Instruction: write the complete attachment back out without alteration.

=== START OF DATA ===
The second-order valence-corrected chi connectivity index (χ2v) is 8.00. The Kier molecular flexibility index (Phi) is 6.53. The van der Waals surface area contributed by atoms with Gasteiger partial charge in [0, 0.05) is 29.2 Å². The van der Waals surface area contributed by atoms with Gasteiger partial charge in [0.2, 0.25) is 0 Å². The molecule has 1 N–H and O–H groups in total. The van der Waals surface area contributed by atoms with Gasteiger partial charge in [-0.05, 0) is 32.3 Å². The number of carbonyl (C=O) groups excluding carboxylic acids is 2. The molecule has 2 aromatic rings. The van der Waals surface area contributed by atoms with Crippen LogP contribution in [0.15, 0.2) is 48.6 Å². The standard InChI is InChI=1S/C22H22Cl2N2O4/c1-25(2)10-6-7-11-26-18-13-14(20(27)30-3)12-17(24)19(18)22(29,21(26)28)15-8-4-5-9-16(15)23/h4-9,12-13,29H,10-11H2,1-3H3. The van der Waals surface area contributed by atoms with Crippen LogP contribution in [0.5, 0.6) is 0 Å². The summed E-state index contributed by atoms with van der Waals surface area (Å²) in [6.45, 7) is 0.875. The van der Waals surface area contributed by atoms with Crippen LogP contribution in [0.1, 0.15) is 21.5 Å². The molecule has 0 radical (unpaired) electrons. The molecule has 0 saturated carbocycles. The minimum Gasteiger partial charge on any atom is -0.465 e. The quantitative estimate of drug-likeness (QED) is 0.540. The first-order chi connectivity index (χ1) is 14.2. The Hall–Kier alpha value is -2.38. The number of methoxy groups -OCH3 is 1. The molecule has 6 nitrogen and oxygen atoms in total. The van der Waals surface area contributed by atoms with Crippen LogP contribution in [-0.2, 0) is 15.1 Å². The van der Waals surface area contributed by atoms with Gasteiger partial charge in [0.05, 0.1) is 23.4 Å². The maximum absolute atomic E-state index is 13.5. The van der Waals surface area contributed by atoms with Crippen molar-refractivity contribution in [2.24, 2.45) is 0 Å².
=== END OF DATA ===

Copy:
The second-order valence-corrected chi connectivity index (χ2v) is 8.00. The Kier molecular flexibility index (Phi) is 6.53. The van der Waals surface area contributed by atoms with Gasteiger partial charge in [0, 0.05) is 29.2 Å². The van der Waals surface area contributed by atoms with Gasteiger partial charge in [0.2, 0.25) is 0 Å². The molecule has 1 N–H and O–H groups in total. The van der Waals surface area contributed by atoms with Gasteiger partial charge in [-0.05, 0) is 32.3 Å². The number of carbonyl (C=O) groups excluding carboxylic acids is 2. The molecule has 2 aromatic rings. The van der Waals surface area contributed by atoms with Crippen LogP contribution in [0.15, 0.2) is 48.6 Å². The standard InChI is InChI=1S/C22H22Cl2N2O4/c1-25(2)10-6-7-11-26-18-13-14(20(27)30-3)12-17(24)19(18)22(29,21(26)28)15-8-4-5-9-16(15)23/h4-9,12-13,29H,10-11H2,1-3H3. The van der Waals surface area contributed by atoms with Crippen LogP contribution in [0.5, 0.6) is 0 Å². The summed E-state index contributed by atoms with van der Waals surface area (Å²) in [6.45, 7) is 0.875. The van der Waals surface area contributed by atoms with Crippen LogP contribution in [0.1, 0.15) is 21.5 Å². The molecule has 0 radical (unpaired) electrons. The molecule has 0 saturated carbocycles. The minimum Gasteiger partial charge on any atom is -0.465 e. The quantitative estimate of drug-likeness (QED) is 0.540. The first-order chi connectivity index (χ1) is 14.2. The Hall–Kier alpha value is -2.38. The number of methoxy groups -OCH3 is 1. The molecule has 6 nitrogen and oxygen atoms in total. The van der Waals surface area contributed by atoms with Crippen LogP contribution in [-0.2, 0) is 15.1 Å². The van der Waals surface area contributed by atoms with Gasteiger partial charge in [0.05, 0.1) is 23.4 Å². The maximum absolute atomic E-state index is 13.5. The van der Waals surface area contributed by atoms with Crippen molar-refractivity contribution in [2.24, 2.45) is 0 Å².